What it is:
A bank deposit is the placement of in an account with a bank or other financial institution.
How it works (Example):
There are two general types of bank deposits: demand deposits and time deposits. Demand deposits are the placement of into an account that allows the depositor to withdraw his or her from the account without warning or with less than seven days' notice. Checking accounts are demand deposits. They allow the depositor to withdraw at any time, and there is no limit to the number of transactions a depositor can have on these accounts (although this does not that the bank cannot charge a fee for each transaction).
A deposit held by a bank or financial institution for a fixed term whereby the depositor can withdraw the only after giving notice. Time deposits generally refer to savings accounts or certificates of deposit, and banks and financial institutions usually require 30 days' notice for withdrawal of these deposits. Individuals and companies often consider time deposits as "cash" or readily available even though they technically are not payable on demand. The notice requirement also means that banks may assess a penalty for withdrawal before a specified date. Time deposits may pay higher interest rates than demand deposits.is an interest-bearing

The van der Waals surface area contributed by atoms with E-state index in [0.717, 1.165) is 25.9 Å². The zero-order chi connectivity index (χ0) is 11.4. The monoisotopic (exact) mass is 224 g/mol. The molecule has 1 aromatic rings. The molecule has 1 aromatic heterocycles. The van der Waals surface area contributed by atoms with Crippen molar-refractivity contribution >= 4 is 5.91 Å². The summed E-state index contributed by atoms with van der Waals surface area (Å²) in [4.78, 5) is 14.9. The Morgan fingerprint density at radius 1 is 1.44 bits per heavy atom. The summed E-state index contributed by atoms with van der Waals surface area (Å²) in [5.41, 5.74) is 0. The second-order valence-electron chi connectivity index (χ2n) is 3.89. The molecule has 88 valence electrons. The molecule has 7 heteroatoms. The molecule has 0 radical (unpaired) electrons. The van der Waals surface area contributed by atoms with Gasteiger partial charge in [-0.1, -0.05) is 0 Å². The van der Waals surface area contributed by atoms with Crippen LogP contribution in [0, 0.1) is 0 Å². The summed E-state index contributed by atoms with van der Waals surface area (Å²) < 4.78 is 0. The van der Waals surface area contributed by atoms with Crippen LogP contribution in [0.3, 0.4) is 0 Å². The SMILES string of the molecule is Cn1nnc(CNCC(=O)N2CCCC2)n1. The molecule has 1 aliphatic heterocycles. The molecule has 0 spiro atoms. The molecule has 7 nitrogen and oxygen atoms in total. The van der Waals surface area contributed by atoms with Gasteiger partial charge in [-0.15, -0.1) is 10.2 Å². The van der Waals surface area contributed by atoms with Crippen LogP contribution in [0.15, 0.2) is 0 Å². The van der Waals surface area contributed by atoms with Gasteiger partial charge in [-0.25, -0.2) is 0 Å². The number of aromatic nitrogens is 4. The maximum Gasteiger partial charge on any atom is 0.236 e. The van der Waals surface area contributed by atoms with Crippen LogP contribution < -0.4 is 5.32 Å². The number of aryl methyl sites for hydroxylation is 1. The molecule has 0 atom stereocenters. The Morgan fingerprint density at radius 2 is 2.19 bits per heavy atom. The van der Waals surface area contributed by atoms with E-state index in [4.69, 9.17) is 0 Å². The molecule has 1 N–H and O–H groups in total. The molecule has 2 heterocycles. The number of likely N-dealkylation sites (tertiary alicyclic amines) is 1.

Why it Matters:
Demand deposits at commercial banks are part of the M1 supply calculated by the Federal Reserve. Time deposits below $100,000 are included in the Federal Reserve’s M2 supply measure, and time deposits above $100,000 are included in the M3 supply. The Federal Reserve currently does not place reserve requirements on savings deposits and CDs, but the amount of demand deposits an institution has often dictates all or part of the reserves it must keep on hand either in vault or on deposit with the Federal Reserve; the more dollars an institution has in demand deposits, the more dollars it must keep in reserves.